NEW ORLEANS, La. (WVUE) - It was supposed to be a time enjoying the Bayou Classic weekend with old friends.
“I went to New Orleans by myself that night my brother and met one of my old teammates from college out there,” said Johnta’ Hebert.
Originally from Baton Rouge, Johnta’ Hebert impressed as a running back for Prairie View A&M but says when it came to Bayou Classic weekend, he made it a point to come to New Orleans.
“It was a normal weekend for me it was just one bleak moment of the weekend,” he said.
That bleak moment when he took two bullets out of dozens fired into a crowd on Canal Street.
“I don’t understand either, I was walking then they started shooting. I got shot twice, and I don't know after that I was just trying to move around after I realized I got shot,” he said.
Hebert says he was walking towards Bourbon Street and was paying more attention to his phone when he heard the gunshots.
“It was like 1000 people out there 1000 different conversations going on… I got shot in the stomach and the arm, but I ain’t never lose consciousness or nothing like that,” he said.
After walking to get help, he says he called his brother who was in town as well, saying he was thankful to see him waking up from surgery. Doctors say he was lucky. Two bullets passed completely through his body nearly missed his kidney and GI tract.
“It was a blessing anything could've happened from the time I got shot to me going into surgery coming out of surgery anything could've went wrong,” he said.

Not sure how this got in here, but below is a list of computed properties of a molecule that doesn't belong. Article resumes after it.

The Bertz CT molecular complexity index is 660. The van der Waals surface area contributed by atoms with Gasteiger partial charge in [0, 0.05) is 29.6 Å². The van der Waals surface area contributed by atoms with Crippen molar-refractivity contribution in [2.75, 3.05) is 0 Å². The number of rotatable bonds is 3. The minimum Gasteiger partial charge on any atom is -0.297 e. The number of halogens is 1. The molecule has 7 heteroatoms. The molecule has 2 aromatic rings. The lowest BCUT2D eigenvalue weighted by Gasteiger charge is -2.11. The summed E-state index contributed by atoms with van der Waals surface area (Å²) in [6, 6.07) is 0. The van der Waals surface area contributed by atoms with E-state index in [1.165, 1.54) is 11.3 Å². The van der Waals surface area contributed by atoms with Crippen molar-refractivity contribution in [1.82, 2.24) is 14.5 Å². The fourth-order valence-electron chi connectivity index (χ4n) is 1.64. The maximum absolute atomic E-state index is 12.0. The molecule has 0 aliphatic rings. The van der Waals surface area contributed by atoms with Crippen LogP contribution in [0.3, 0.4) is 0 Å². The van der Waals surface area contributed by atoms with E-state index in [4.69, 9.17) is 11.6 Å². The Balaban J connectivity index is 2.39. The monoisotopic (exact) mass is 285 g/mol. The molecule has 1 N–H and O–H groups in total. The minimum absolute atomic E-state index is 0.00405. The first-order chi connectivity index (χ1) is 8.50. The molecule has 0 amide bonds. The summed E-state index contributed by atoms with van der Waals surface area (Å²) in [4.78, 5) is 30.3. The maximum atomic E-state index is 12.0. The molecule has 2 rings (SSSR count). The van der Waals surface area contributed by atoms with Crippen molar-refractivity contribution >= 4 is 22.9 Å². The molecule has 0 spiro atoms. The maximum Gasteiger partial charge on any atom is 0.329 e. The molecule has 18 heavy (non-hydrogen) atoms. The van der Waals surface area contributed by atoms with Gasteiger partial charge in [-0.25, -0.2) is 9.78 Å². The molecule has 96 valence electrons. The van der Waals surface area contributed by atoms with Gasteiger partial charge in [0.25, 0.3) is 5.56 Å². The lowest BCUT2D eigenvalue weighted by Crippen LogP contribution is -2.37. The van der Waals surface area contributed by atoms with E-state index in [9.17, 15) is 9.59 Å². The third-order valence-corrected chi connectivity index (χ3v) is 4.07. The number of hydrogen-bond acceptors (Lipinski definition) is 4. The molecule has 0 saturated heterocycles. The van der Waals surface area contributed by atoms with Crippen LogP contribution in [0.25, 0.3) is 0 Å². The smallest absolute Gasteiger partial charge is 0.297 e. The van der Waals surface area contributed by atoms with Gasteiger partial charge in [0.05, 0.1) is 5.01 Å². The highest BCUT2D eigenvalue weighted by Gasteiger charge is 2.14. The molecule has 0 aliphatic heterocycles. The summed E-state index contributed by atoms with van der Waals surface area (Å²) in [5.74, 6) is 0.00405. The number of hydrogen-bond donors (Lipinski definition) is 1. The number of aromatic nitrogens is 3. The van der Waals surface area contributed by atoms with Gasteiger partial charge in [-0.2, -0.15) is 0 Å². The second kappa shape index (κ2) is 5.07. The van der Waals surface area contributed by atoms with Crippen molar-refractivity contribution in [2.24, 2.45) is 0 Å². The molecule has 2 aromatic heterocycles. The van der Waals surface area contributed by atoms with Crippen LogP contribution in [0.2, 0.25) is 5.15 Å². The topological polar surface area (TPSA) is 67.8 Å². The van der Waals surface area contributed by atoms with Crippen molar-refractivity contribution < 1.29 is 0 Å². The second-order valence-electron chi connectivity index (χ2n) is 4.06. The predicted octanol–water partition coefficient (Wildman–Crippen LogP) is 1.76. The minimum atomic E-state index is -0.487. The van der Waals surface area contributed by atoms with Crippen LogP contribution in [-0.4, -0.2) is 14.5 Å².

NOPD has released few details about the investigation, saying they are "diligently working around the clock to identify those responsible.”
Mayor LaToya Cantrell says they hope to release more information in the coming days.
“I am very happy I would say about the level of intensity about the investigation,” she said.
For Hebert, he says he’s focusing on rest and recovery and still has no idea what happened prior to the shooting.
“It happened so fast I’m pretty sure I wouldn't know who it was,” he said.
But he says despite his injuries, he holds no ill will towards those who pulled the trigger.
“I don't think I have no words for them, they got a deal with it themselves, they have to deal with god, I'm alive, know what I’m saying I’m not tripping on them,” he said.
Neither Southern nor Grambling Universities had any comment tonight.
In a statement, Superintendent Shaun Ferguson says the city is still on track to break last year’s 40-plus-year low for homicides and continue a four-year trend of reductions in violent crime.